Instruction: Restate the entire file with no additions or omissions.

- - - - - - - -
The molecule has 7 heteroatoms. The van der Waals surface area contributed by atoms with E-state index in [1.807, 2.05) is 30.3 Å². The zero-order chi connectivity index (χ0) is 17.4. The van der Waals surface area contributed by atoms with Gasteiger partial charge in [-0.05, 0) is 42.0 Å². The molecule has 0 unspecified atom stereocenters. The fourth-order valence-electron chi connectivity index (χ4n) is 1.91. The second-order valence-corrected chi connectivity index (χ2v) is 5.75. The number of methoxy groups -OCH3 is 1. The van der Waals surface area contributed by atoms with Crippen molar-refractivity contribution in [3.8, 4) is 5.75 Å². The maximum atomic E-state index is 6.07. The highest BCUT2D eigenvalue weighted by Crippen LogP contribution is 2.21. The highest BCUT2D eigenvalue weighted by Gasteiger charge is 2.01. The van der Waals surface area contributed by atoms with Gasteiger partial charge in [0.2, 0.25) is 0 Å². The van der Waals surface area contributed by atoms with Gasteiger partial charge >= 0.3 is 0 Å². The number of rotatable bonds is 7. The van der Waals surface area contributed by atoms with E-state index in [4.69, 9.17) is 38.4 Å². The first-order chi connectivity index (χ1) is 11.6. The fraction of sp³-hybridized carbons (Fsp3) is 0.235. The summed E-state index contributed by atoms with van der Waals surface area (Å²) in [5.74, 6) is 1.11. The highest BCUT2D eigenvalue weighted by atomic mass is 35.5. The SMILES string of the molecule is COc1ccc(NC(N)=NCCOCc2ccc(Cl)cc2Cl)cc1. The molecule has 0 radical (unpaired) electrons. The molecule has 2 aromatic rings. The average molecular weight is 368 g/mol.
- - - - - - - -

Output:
The molecule has 7 heteroatoms. The van der Waals surface area contributed by atoms with E-state index in [1.807, 2.05) is 30.3 Å². The zero-order chi connectivity index (χ0) is 17.4. The van der Waals surface area contributed by atoms with Gasteiger partial charge in [-0.05, 0) is 42.0 Å². The molecule has 0 unspecified atom stereocenters. The fourth-order valence-electron chi connectivity index (χ4n) is 1.91. The second-order valence-corrected chi connectivity index (χ2v) is 5.75. The number of methoxy groups -OCH3 is 1. The van der Waals surface area contributed by atoms with Crippen molar-refractivity contribution in [3.8, 4) is 5.75 Å². The maximum atomic E-state index is 6.07. The highest BCUT2D eigenvalue weighted by Crippen LogP contribution is 2.21. The highest BCUT2D eigenvalue weighted by Gasteiger charge is 2.01. The van der Waals surface area contributed by atoms with Gasteiger partial charge in [0.2, 0.25) is 0 Å². The van der Waals surface area contributed by atoms with Gasteiger partial charge >= 0.3 is 0 Å². The number of rotatable bonds is 7. The van der Waals surface area contributed by atoms with E-state index in [4.69, 9.17) is 38.4 Å². The first-order chi connectivity index (χ1) is 11.6. The fraction of sp³-hybridized carbons (Fsp3) is 0.235. The summed E-state index contributed by atoms with van der Waals surface area (Å²) in [5.74, 6) is 1.11. The highest BCUT2D eigenvalue weighted by atomic mass is 35.5. The SMILES string of the molecule is COc1ccc(NC(N)=NCCOCc2ccc(Cl)cc2Cl)cc1. The molecule has 0 radical (unpaired) electrons. The molecule has 2 aromatic rings. The average molecular weight is 368 g/mol.